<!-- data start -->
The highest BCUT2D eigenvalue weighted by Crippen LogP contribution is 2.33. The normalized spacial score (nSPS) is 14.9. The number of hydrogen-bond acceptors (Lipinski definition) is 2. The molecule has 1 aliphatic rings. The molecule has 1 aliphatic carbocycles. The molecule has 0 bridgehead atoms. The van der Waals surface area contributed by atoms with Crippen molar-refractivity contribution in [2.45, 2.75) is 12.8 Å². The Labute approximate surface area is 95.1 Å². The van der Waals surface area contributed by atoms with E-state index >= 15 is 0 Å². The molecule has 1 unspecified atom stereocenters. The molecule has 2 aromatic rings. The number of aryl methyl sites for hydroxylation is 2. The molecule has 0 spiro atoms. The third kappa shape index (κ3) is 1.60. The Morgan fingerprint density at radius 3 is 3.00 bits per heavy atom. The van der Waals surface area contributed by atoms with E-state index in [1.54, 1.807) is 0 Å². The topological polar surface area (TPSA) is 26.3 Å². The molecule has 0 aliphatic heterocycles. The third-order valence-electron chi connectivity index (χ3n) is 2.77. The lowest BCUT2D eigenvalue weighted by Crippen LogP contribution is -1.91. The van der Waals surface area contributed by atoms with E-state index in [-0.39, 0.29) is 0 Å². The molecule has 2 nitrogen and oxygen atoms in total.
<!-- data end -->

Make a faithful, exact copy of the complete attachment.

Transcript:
The highest BCUT2D eigenvalue weighted by Crippen LogP contribution is 2.33. The normalized spacial score (nSPS) is 14.9. The number of hydrogen-bond acceptors (Lipinski definition) is 2. The molecule has 1 aliphatic rings. The molecule has 1 aliphatic carbocycles. The molecule has 0 bridgehead atoms. The van der Waals surface area contributed by atoms with Crippen molar-refractivity contribution in [2.45, 2.75) is 12.8 Å². The Labute approximate surface area is 95.1 Å². The van der Waals surface area contributed by atoms with E-state index >= 15 is 0 Å². The molecule has 1 unspecified atom stereocenters. The molecule has 2 aromatic rings. The number of aryl methyl sites for hydroxylation is 2. The molecule has 0 spiro atoms. The third kappa shape index (κ3) is 1.60. The Morgan fingerprint density at radius 3 is 3.00 bits per heavy atom. The van der Waals surface area contributed by atoms with E-state index in [1.54, 1.807) is 0 Å². The topological polar surface area (TPSA) is 26.3 Å². The molecule has 0 aliphatic heterocycles. The third-order valence-electron chi connectivity index (χ3n) is 2.77. The lowest BCUT2D eigenvalue weighted by Crippen LogP contribution is -1.91. The van der Waals surface area contributed by atoms with E-state index in [-0.39, 0.29) is 0 Å². The molecule has 2 nitrogen and oxygen atoms in total.